Initially, the promise of magazines was not realized in a cost effective fashion. There was a special issue of Time, and a few titles like Wired and Sports Illustrated that were only available at single-issue prices, as at a newsstand. The hoped-for New Yorker was nowhere in sight. The Zinio app provided access to some digital titles more or less in facsimile form, like PC Magazine, which had gone all-digital in 2009. The GoodReader app provided access to any title that could be downloaded as a PDF, such as CPU Magazine, or CACM, but the PDF reading experience is less than stellar. Zinio teamed with Sporting News Today to produce a custom app & front end to their usual reader, which was nice when following the World Cup 2010 and March Madness. A subscription for $2.99 a month (10 cents a day!) was nice, too.

Last October, the single-copy versions of New Yorker arrived! But, still no subscription. $4.99 an issue, when I already subscribed to the print and had access to the digital web archive was still no go. The reader for the app, and many others from Conde Nast, all have a unified interface, using Adobe Digital Publishing software. Time-Life uses a package called WoodWing to augment Adobe InDesign.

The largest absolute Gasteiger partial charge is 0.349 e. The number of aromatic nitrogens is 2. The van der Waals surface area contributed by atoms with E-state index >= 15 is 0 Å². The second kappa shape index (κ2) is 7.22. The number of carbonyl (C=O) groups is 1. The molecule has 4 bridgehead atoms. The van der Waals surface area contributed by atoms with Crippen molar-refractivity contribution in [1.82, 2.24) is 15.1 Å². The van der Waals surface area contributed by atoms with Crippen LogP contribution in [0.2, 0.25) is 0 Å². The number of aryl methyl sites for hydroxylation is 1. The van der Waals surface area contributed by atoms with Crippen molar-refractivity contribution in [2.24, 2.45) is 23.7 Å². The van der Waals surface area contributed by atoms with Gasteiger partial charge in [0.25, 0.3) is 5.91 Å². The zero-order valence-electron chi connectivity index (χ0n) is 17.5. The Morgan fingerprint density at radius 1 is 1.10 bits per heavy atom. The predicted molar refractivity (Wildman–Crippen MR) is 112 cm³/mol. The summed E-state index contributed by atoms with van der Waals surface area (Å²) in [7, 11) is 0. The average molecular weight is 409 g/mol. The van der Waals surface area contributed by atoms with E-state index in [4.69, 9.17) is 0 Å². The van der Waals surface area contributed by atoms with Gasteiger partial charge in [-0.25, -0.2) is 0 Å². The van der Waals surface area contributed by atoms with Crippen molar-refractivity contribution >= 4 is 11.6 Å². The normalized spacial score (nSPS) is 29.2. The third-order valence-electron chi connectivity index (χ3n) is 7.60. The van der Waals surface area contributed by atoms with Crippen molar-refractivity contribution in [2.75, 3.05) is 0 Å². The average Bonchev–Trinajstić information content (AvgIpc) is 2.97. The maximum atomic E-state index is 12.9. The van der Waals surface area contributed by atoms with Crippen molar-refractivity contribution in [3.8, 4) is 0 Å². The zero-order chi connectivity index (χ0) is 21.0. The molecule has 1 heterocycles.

Zinio has it's own interface, just updated to 2.0, and there are other platforms such as Amazon's Kindle, Barnes & Nobles's Nook, and PixelMags, that incorporate iPad readers and interfaces. Many magazines have their own browser-based digital navigation, like Playboy and ACM. A few, such as Popular Science have built their own unique app and style (not always successfully!). The Economist has had it's own app and subscriptions since last fall, and it is very nice. Project from Virgin Media is an iPad-only magazine.